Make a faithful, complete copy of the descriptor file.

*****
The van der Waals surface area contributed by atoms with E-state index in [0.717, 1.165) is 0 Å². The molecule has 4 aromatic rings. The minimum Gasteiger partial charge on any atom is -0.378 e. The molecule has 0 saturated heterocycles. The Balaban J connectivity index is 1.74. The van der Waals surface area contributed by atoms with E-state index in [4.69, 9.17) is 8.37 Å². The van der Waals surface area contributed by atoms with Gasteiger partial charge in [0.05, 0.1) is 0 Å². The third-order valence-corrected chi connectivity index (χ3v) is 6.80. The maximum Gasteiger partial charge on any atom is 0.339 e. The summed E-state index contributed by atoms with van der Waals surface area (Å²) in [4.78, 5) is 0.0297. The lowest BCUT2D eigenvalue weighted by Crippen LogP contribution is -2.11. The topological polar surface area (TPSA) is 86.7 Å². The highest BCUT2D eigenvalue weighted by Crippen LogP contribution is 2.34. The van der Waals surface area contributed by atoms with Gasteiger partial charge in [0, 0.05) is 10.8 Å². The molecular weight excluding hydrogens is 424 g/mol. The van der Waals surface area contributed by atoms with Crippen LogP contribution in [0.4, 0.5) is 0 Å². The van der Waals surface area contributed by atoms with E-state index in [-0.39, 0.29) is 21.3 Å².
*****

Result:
The van der Waals surface area contributed by atoms with E-state index in [0.717, 1.165) is 0 Å². The molecule has 4 aromatic rings. The minimum Gasteiger partial charge on any atom is -0.378 e. The molecule has 0 saturated heterocycles. The Balaban J connectivity index is 1.74. The van der Waals surface area contributed by atoms with E-state index in [4.69, 9.17) is 8.37 Å². The van der Waals surface area contributed by atoms with Gasteiger partial charge in [0.05, 0.1) is 0 Å². The third-order valence-corrected chi connectivity index (χ3v) is 6.80. The maximum Gasteiger partial charge on any atom is 0.339 e. The summed E-state index contributed by atoms with van der Waals surface area (Å²) in [4.78, 5) is 0.0297. The lowest BCUT2D eigenvalue weighted by Crippen LogP contribution is -2.11. The topological polar surface area (TPSA) is 86.7 Å². The highest BCUT2D eigenvalue weighted by Crippen LogP contribution is 2.34. The van der Waals surface area contributed by atoms with Gasteiger partial charge in [0, 0.05) is 10.8 Å². The molecular weight excluding hydrogens is 424 g/mol. The van der Waals surface area contributed by atoms with Crippen LogP contribution in [0.4, 0.5) is 0 Å². The van der Waals surface area contributed by atoms with E-state index in [-0.39, 0.29) is 21.3 Å².